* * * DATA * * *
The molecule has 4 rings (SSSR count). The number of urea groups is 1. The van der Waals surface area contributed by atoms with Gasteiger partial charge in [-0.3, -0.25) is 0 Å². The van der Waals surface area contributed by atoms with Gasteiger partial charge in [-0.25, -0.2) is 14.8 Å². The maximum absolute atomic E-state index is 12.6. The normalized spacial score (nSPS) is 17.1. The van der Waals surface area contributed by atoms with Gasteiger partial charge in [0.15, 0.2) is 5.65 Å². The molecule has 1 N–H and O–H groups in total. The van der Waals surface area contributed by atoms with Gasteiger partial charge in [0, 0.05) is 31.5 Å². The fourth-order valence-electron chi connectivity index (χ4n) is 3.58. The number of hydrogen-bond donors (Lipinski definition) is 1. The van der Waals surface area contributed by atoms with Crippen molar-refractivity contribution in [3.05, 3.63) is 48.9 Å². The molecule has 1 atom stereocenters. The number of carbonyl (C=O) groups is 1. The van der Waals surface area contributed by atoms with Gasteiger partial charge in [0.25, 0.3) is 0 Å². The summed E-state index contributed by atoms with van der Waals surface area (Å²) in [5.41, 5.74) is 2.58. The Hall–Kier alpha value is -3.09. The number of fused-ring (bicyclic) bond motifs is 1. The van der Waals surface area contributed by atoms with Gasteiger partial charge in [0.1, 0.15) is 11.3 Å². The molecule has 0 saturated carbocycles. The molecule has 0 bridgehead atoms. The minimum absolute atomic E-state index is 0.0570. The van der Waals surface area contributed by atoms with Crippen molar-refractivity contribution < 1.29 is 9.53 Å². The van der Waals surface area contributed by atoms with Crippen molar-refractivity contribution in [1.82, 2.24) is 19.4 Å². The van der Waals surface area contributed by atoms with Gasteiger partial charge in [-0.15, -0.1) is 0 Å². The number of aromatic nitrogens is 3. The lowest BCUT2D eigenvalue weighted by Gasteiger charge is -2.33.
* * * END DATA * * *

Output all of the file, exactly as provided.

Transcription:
The molecule has 4 rings (SSSR count). The number of urea groups is 1. The van der Waals surface area contributed by atoms with Gasteiger partial charge in [-0.3, -0.25) is 0 Å². The van der Waals surface area contributed by atoms with Gasteiger partial charge in [-0.25, -0.2) is 14.8 Å². The maximum absolute atomic E-state index is 12.6. The normalized spacial score (nSPS) is 17.1. The van der Waals surface area contributed by atoms with Gasteiger partial charge in [0.15, 0.2) is 5.65 Å². The molecule has 1 N–H and O–H groups in total. The van der Waals surface area contributed by atoms with Gasteiger partial charge in [0, 0.05) is 31.5 Å². The fourth-order valence-electron chi connectivity index (χ4n) is 3.58. The number of hydrogen-bond donors (Lipinski definition) is 1. The van der Waals surface area contributed by atoms with Crippen molar-refractivity contribution in [3.05, 3.63) is 48.9 Å². The molecule has 1 atom stereocenters. The number of carbonyl (C=O) groups is 1. The van der Waals surface area contributed by atoms with Gasteiger partial charge in [0.25, 0.3) is 0 Å². The summed E-state index contributed by atoms with van der Waals surface area (Å²) in [5.41, 5.74) is 2.58. The Hall–Kier alpha value is -3.09. The number of fused-ring (bicyclic) bond motifs is 1. The van der Waals surface area contributed by atoms with Gasteiger partial charge in [0.1, 0.15) is 11.3 Å². The molecule has 0 saturated carbocycles. The molecule has 0 bridgehead atoms. The minimum absolute atomic E-state index is 0.0570. The van der Waals surface area contributed by atoms with Crippen molar-refractivity contribution < 1.29 is 9.53 Å². The van der Waals surface area contributed by atoms with Crippen molar-refractivity contribution in [1.82, 2.24) is 19.4 Å². The van der Waals surface area contributed by atoms with Gasteiger partial charge in [-0.15, -0.1) is 0 Å². The number of aromatic nitrogens is 3. The lowest BCUT2D eigenvalue weighted by Gasteiger charge is -2.33.